The Tesla Model Y has been unveiled, and it will likely prove to be one of the electric car maker’s best-selling vehicles. Equipped with a robust set of features and offered at a reasonable price, the Model Y has the potential to disrupt the highly lucrative crossover SUV market the same way that its sibling, the Model 3, disrupted the passenger sedan segment in the US last year.
As the market prepares for the arrival of the Model Y, it becomes pertinent to compare it to other all-electric SUVs in the market. So far, there are two that are pretty close to the Model Y in size: the Audi e-tron and the Jaguar I-PACE. Faced with this competition, how does the Model Y stack up?
Tesla Model Y
The Model Y could be described as a larger, bulkier version of the Model 3. Similar to the electric sedan, the Tesla Model Y is offered in either RWD or AWD options. The vehicle starts at a $39,000 for the Standard Range version and goes all the way to $60,000 for the Performance variant. Just like Tesla’s other vehicles, the all-electric SUV is designed to go the distance, with the Standard version having 230 miles of range, the Long Range having 300 miles of range, and the Dual Motor AWD and Performance version having 280 miles of range per charge.
The Model Y is no slouch, as even the Standard version can sprint from 0-60 mph in 5.9 seconds. The range-topping Model Y Performance, with its dual motors, hits 60 in 3.5 seconds all the way to a top speed of 150 mph. Being based on the Model 3, the Model Y features a hyper-minimalistic interior, capped off by a stunning panoramic glass roof. A fully-loaded red multicoat red Model Y with Autopilot, Full Self-Driving, and the optional third-row seats (which would boost the car’s seating capacity to seven passengers), would set back buyers around $73,500.
A key advantage of the Model Y is its access to Tesla’s expansive and ever-growing Supercharger Network, allowing owners of the newly-released SUV to go on long road trips without any range anxiety. Being a derivative of the Model 3, the Model Y is also compatible with Tesla’s Supercharger V3 network, which has a maximum power output of 250 kW, or 1,000 miles per hour. Tesla estimates that Supercharger V3’s charging times will average around 15 minutes per vehicle.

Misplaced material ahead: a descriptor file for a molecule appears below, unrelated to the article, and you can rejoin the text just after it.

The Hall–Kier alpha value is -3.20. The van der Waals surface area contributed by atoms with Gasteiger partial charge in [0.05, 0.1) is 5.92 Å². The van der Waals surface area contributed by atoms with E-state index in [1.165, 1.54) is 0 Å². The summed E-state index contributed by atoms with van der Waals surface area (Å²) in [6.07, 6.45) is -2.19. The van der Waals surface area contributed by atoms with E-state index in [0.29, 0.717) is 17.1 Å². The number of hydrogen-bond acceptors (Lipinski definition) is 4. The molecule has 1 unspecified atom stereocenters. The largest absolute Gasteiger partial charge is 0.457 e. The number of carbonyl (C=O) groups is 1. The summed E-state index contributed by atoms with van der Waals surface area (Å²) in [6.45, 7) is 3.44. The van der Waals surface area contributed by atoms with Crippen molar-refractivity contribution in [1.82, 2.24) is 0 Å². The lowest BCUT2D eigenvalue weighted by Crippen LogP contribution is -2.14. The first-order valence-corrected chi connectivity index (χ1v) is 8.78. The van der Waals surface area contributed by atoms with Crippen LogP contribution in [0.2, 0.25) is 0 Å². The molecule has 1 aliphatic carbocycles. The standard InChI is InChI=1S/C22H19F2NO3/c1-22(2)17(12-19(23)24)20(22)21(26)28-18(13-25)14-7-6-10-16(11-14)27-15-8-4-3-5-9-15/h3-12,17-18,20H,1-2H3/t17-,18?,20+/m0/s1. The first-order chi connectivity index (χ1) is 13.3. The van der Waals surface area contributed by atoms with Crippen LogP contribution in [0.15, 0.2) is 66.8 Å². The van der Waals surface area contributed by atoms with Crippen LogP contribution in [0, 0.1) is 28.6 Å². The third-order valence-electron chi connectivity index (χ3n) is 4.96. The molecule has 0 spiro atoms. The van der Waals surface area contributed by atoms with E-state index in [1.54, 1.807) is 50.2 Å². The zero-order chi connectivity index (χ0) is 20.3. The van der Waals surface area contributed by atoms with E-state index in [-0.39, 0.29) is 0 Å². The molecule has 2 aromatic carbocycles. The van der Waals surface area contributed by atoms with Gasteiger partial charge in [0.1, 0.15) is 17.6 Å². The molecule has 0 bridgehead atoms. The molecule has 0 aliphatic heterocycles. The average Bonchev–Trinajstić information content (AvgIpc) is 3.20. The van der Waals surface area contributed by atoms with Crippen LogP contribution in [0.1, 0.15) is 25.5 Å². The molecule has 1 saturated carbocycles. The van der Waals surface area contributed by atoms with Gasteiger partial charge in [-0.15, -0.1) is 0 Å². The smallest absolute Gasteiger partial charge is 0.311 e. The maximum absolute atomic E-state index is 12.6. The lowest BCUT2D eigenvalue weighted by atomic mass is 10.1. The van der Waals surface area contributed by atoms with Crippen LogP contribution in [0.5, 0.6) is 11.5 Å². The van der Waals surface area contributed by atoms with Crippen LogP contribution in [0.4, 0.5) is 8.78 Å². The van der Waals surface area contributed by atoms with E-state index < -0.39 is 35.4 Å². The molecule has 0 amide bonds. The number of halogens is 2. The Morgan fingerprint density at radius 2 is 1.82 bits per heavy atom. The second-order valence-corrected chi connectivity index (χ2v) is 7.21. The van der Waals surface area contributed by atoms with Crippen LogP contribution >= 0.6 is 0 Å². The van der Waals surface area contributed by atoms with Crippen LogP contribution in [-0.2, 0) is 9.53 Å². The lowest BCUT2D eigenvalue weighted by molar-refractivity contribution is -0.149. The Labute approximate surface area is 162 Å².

The Audi e-tron debuted last year, at a time when the Model X was the only SUV in Tesla’s lineup. The size of the e-tron is more comparable with that of the Model Y though, making a comparison between the two vehicles a bit more appropriate. Price-wise, the e-tron is priced higher than the Model Y, costing just under $76,000 for the basic Premium Plus package, while the higher-end Prestige option starts at $81,800. With all the major upgrade boxes ticked on the Premium Plus offering, the e-tron would cost around $88,000.
Performance-wise, the e-tron falls behind the Model Y, with its 0-60 mph time of around 5 seconds and its top speed of 124 mph. Audi has been pretty secretive about the e-tron’s range, though the vehicle’s 95 kWh battery pack suggests that the SUV should have more than 200 miles of range per charge. Inside the vehicle, the e-tron is classic Audi, with multiple configurable screens and several creature comforts.
The Audi e-tron has some tricks up its sleeve when it comes to charging. The SUV could plug into a variety of chargers, including a 150 kW setup that is expected to charge the vehicle’s battery to 80% in just ~30 minutes. Such charging speeds are quite comparable to those of Tesla’s Supercharger V2 stations, which, as the Tesla community has proven over the years, is more than adequate for long trips.
The I-PACE is priced at a premium compared to the recently unveiled Model Y, starting at around $70,000 for the S model all the way to the $86,000 HSE or “First Edition” trim. With all options checked, the I-PACE could breach the $100,000 barrier, thanks to rather expensive items like $500 floormats.
Just like the e-tron, the I-PACE falls a bit short of the Model Y’s specs, with its 0-60 mph time of 4.5 seconds, its top speed of t 124 mph, and its range of 234 miles per charge. The I-PACE has one edge over the Model Y though, in the form of its plush interior, which would delight car buyers looking for a more traditional vehicle with more conventional creature comforts and accents. The I-PACE is also available now, unlike the e-tron and the Model Y, which are yet to start rolling out to customers.
The Jaguar I-PACE actually falls behind the Model Y and the Audi e-tron in terms of its charging systems, as it is capable of charging up to 100 kW. This means that charging the vehicle’s 90 kWh battery to 80% (provided that a 100 kW fast charger is available) would take about 40 minutes.
Overall, each vehicle would likely be perfect for specific car buyers. Those looking for an electric SUV that is familiar and conventional would best pick up an I-PACE or an e-tron. Nevertheless, when it comes to bang-for-your-buck value and sheer performance specs, it is difficult to argue against the Model Y.